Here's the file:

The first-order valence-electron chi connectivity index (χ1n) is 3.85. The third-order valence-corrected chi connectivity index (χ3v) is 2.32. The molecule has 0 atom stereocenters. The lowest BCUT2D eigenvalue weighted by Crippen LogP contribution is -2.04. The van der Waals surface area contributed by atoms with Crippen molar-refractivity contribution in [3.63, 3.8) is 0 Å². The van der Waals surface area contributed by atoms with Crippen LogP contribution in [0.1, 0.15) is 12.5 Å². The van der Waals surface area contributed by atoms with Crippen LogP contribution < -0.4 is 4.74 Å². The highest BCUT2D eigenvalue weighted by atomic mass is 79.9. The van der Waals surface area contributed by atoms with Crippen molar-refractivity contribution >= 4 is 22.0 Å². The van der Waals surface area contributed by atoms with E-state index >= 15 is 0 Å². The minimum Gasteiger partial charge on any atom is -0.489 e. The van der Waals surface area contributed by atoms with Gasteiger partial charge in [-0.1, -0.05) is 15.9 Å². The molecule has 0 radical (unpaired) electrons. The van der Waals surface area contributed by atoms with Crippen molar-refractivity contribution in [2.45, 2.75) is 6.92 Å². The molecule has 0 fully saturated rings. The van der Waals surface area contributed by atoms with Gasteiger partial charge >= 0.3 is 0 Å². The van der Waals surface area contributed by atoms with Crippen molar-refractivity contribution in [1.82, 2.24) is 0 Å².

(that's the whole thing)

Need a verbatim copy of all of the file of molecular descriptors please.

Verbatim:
The first-order valence-electron chi connectivity index (χ1n) is 3.85. The third-order valence-corrected chi connectivity index (χ3v) is 2.32. The molecule has 0 atom stereocenters. The lowest BCUT2D eigenvalue weighted by Crippen LogP contribution is -2.04. The van der Waals surface area contributed by atoms with Crippen molar-refractivity contribution in [3.63, 3.8) is 0 Å². The van der Waals surface area contributed by atoms with Crippen LogP contribution in [0.1, 0.15) is 12.5 Å². The van der Waals surface area contributed by atoms with Crippen LogP contribution < -0.4 is 4.74 Å². The highest BCUT2D eigenvalue weighted by atomic mass is 79.9. The van der Waals surface area contributed by atoms with Crippen molar-refractivity contribution >= 4 is 22.0 Å². The van der Waals surface area contributed by atoms with E-state index >= 15 is 0 Å². The minimum Gasteiger partial charge on any atom is -0.489 e. The van der Waals surface area contributed by atoms with Gasteiger partial charge in [-0.1, -0.05) is 15.9 Å². The molecule has 0 radical (unpaired) electrons. The van der Waals surface area contributed by atoms with Crippen molar-refractivity contribution in [2.45, 2.75) is 6.92 Å². The molecule has 0 fully saturated rings. The van der Waals surface area contributed by atoms with Gasteiger partial charge >= 0.3 is 0 Å². The van der Waals surface area contributed by atoms with Crippen molar-refractivity contribution in [1.82, 2.24) is 0 Å².